HSMM-Pi v0.3.0 Available

Today I created the v0.3.0 release tag of the HSMM-Pi project.  The upgrade steps from v0.2.0 are pretty straightforward:

  1. cd ~pi/hsmm-pi
  2. git pull
  3. git checkout v0.3.0
  4. sh install.sh

Here are a few of the changes in the release:

  • Advertise mesh services when the wired adapter is in WAN & LAN mode (previously only in LAN mode).
  • Use raw sockets to retrieve OLSRD mesh statistics instead of using CURL (the OLSRD plugin does not produce HTTP 1.0/1.1 responses, so CURL is not the right tool for the job).
  • Added a WiFi scanning action (Issue 8) to show nearby wireless networks.
  • Derive the default WiFi IP address from the wireless adapter MAC address in a fresh installation similar to the behavior in Broadband-Hamnet.
  • Better support for installation on the Ubuntu 12.04 on the Beaglebone.

Please file any defects or features requests in the Issues section of the Github project.  Thanks!

Feature Requests

I’ve received a lot of great requests for features and feedback from folks posting comments to this blog – thank you so much!  There’s also an Issues area of the project on Github where you can post feature requests or defects.  Please create an issue whenever you find a problem with the project or have an idea for how it can be improved.  There are so many great ways that we can make HSMM-Pi ever better!

Demo at the East Bay Mini Maker Faire

I will be hosting an HSMM-Pi booth at the East Bay Mini Maker Faire in Oakland, California on October 20, 2013.  The event is associated with Make magazine, and will be a smaller regional version of the grandaddy Maker Faire held in San Mateo, California each year.  I plan on producing a field demo video that can played on loop on a display in the booth.  I’ll also have some HSMM-Pi nodes and large 15 dbi omnidirectional antennas present for visual effect.  This is a great opportunity to introduce HSMM mesh networking to a lot of people who might still think of HAM radio as being just CW & phone.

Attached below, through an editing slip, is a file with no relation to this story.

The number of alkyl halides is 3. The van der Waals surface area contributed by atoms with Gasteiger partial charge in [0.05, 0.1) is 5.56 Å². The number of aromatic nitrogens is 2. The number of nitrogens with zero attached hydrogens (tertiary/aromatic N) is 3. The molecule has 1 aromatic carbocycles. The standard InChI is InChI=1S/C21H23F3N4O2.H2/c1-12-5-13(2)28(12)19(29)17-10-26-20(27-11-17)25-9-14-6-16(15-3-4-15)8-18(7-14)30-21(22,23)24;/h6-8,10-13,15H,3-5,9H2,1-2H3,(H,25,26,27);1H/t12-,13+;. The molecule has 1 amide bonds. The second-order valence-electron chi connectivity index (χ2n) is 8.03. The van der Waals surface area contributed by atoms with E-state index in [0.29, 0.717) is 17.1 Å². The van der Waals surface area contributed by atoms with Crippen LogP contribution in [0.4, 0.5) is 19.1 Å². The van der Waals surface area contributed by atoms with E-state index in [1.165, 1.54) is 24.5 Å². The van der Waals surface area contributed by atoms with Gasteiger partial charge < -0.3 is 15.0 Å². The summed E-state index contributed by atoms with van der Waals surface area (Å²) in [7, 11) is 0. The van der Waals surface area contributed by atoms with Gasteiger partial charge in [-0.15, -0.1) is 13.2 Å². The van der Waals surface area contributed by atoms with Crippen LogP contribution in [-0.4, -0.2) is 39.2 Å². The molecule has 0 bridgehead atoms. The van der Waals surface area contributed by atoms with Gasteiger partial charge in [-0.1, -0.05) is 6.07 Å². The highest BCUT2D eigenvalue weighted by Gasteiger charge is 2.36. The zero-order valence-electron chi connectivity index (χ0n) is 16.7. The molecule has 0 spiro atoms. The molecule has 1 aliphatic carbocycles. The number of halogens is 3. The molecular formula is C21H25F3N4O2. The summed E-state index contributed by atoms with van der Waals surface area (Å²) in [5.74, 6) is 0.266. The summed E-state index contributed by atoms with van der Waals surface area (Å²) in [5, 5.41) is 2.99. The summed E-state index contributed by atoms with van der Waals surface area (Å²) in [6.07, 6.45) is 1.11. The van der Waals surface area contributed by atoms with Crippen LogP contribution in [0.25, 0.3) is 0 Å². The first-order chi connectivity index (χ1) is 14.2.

Are there any aspects of HSMM mesh networking that you think would be helpful to share with the general public (not necessarily just HAMs)?

Enabling the Hardware Random Number Generator

UPDATE (9/16/2014): I encourage people to read Bruce Schneier’s post regarding surreptitious tampering of computer chips, which includes hardware random number generators.  It’s nearly impossible to know that a hardware RNG hasn’t been tampered with at the time of manufacture to facilitate a backdoor.  Therefore, it might be worth sticking with a software RNG, as is the default behavior in Raspbian.

The Broadcom System on a Chip (SoC) in the Raspberry Pi features a hardware random number generator that can be used as a high-quality source of random numbers.  This might be worth enabling if you’re using OLSRD in a secure mode.  The secure mode causes the node to exchange cryptographic messages with other nodes in the mesh network.  Strong cryptography benefits greatly from the use of a high quality random number generator.  Also, the system load should decrease since the task of producing random numbers is offloaded to a dedicated hardware device.

Here’s a link to a quick how-to with the steps for enabling the hardware random number generator on the Raspberry Pi:


Follow-up on USB Wifi Adapters

UPDATE (2013/09/02): I found that the wireless adapters were no longer able to run in Ad-Hoc mode due to recent changes to support the Beaglebone Black device.  The installation steps on the Github project page have been updated to specify a commit tag (v0.2.0) when checking out the HSMM-Pi project to ensure you’re getting a stable copy of the code.

My initial recommendation for USB WiFi adapters was an inexpensive model that could be found on Amazon for about $7.  They worked fairly well initially, but in the last week I’ve been unable to get the 3 that I own to work at all.  I am no longer recommending them for use with Raspberry Pi models because of their instability.

I purchased the USB WiFi adapter sold by Adafruit which is advertised as being compatible with the Raspberry Pi.  These adapters work flawlessly, and use a different chipset from the model I recommended earlier.  The Adafruit adapter costs about $11 and does not accommodate an external antenna; but these negatives are offset by the adapter being stable.

My apologies to anyone who has had problems with the Amazon no-name adapter.  And it would be great to hear from anyone who has had problems but managed to get the adapters to be stable.